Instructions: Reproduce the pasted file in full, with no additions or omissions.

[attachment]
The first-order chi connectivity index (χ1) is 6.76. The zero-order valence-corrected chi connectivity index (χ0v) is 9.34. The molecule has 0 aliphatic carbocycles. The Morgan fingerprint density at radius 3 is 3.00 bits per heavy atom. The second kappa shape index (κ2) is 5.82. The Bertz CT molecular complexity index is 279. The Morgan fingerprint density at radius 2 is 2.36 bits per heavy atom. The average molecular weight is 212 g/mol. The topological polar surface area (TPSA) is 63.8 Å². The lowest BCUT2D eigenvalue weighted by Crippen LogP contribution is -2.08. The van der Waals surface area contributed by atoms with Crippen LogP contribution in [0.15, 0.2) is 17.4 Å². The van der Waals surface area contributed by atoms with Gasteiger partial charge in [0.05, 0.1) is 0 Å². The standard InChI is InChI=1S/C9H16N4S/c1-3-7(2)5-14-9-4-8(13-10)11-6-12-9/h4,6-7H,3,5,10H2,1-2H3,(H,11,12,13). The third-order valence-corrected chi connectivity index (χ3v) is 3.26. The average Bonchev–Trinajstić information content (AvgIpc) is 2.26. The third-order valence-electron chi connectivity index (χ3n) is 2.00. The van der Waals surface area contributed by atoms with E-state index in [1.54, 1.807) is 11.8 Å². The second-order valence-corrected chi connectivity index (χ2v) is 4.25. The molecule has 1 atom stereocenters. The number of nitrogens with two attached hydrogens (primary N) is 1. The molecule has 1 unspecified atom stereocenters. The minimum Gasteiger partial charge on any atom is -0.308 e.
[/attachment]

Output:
The first-order chi connectivity index (χ1) is 6.76. The zero-order valence-corrected chi connectivity index (χ0v) is 9.34. The molecule has 0 aliphatic carbocycles. The Morgan fingerprint density at radius 3 is 3.00 bits per heavy atom. The second kappa shape index (κ2) is 5.82. The Bertz CT molecular complexity index is 279. The Morgan fingerprint density at radius 2 is 2.36 bits per heavy atom. The average molecular weight is 212 g/mol. The topological polar surface area (TPSA) is 63.8 Å². The lowest BCUT2D eigenvalue weighted by Crippen LogP contribution is -2.08. The van der Waals surface area contributed by atoms with Crippen LogP contribution in [0.15, 0.2) is 17.4 Å². The van der Waals surface area contributed by atoms with Gasteiger partial charge in [0.05, 0.1) is 0 Å². The standard InChI is InChI=1S/C9H16N4S/c1-3-7(2)5-14-9-4-8(13-10)11-6-12-9/h4,6-7H,3,5,10H2,1-2H3,(H,11,12,13). The third-order valence-corrected chi connectivity index (χ3v) is 3.26. The average Bonchev–Trinajstić information content (AvgIpc) is 2.26. The third-order valence-electron chi connectivity index (χ3n) is 2.00. The van der Waals surface area contributed by atoms with E-state index in [1.54, 1.807) is 11.8 Å². The second-order valence-corrected chi connectivity index (χ2v) is 4.25. The molecule has 1 atom stereocenters. The number of nitrogens with two attached hydrogens (primary N) is 1. The molecule has 1 unspecified atom stereocenters. The minimum Gasteiger partial charge on any atom is -0.308 e.